A Broadcaster With a Heart of Gold

Amalia Gonz?lez installed as AHA's Latino Media Committee chari

By Edie J. Herons
Published on LatinoLA: July 15, 2003

A Broadcaster With a Heart of Gold

During a recent meeting at the American Heart Association, Western States Affiliates headquarters in downtown LA, Amalia Gonz?lez, affectionately known to her listeners as Amalita, was sworn in as Chairwoman of the organization?s first Latino Media Committee.

Ms. Gonz?lez, Program Director at KRCD 103.9 FM, KRCV 98.3 FM, and KTNQ 1020 AM, promised to serve and lead the newly formed committee during the next two years.

The mission of the American Heart Association is to reduce death and disability due to cardiovascular disease by 25 percent by the year 2010. The committee?s main focus will be to promote this mission within the Latino Community.

Born Erika Amalia Gonz?lez on a crisp December 15 morning, Amalia has had an illustrious broadcasting career.

Her commitment to the community has earned her numerous awards from organizations such as the US Navy, the INS, and the City of LA, among others.
?God has been good to me and it is my duty to give back to others?, says Amalia with her trademark friendly smile.

Through her own nonprofit organization ?Mujeres en Acci?n? Amalia supports many causes both here and in Mexico.

?I am always so busy, sometimes I don?t even make the time to go to lunch. But the American Heart Association?s mission is one that I embrace. I lost my mother to a sudden heart attack. Nobody saw it coming, and she died alone at home after her kids had gone off to school. My uncle also died of a heart attack. As chair of the Latino Media Committee, I want to deliver the message to my audience, and anyone who will listen ? heart disease knows no boundaries. It does not discriminate. It is an equal opportunity killer, but together we can stop it!?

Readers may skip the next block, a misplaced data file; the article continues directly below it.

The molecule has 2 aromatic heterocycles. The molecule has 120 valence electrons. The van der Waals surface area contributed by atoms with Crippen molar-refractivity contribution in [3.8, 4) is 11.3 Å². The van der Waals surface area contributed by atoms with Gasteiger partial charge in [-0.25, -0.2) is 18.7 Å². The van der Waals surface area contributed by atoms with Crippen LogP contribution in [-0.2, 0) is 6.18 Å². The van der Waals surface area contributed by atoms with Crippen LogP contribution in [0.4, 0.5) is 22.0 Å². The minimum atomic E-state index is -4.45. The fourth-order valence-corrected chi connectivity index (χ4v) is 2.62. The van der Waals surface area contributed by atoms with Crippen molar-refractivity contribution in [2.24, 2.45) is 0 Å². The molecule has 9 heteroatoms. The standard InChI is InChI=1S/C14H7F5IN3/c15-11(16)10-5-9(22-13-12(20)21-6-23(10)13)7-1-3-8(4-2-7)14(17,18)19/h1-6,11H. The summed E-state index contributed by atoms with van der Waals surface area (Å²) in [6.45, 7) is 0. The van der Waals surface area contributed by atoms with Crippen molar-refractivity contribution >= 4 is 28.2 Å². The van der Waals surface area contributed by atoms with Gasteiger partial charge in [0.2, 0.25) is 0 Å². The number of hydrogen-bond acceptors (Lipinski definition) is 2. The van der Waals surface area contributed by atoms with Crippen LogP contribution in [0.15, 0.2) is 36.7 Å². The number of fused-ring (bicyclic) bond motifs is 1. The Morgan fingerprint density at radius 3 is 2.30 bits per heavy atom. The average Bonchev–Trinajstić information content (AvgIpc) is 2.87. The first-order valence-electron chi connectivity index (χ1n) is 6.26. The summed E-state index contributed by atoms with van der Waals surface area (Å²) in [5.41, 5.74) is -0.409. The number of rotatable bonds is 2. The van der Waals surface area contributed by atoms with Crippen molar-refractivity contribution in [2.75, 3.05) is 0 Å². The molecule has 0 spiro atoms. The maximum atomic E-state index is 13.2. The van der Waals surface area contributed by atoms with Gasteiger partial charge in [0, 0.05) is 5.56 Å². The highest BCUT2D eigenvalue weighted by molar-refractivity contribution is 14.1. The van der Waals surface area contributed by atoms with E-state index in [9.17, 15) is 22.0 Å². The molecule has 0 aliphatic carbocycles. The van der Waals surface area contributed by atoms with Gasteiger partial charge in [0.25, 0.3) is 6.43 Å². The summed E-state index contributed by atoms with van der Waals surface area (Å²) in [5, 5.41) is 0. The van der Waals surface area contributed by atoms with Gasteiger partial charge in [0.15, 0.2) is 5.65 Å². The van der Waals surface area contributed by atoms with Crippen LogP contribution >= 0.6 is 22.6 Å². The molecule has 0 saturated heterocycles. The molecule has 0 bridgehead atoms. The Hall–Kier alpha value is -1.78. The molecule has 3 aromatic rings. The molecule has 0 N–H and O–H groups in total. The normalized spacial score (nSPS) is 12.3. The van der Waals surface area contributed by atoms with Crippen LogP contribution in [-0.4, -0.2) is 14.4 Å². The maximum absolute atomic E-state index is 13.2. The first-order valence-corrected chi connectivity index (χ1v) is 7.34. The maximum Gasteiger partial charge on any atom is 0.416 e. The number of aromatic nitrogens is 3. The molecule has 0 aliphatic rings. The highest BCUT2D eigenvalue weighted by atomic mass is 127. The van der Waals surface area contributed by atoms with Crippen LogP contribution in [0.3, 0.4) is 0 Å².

The new Chairwoman already has a vision and a plan for her committee:
?The committee members are all talented professionals who can spread the word through their different outlets,? she says. ?Latinos have a big heart, but they have to be constantly reminded they have to take control of their own health. The microphone is a powerful tool. If you deliver your message in a fun way, then people are more receptive. You also have to teach by example and all of us in the committee are ready, willing and able to do just that. We will start by participating in our upcoming Heart Walks in September."

"Can you think of a better way to encourage people to exercise and get in shape, while at the same time supporting our worthy cause??

About Edie J. Herons:
Edie J. Herons, Latino Media Director at the American Heart Association, Western States Affiliate, is a regular contributor to LatinoLA.

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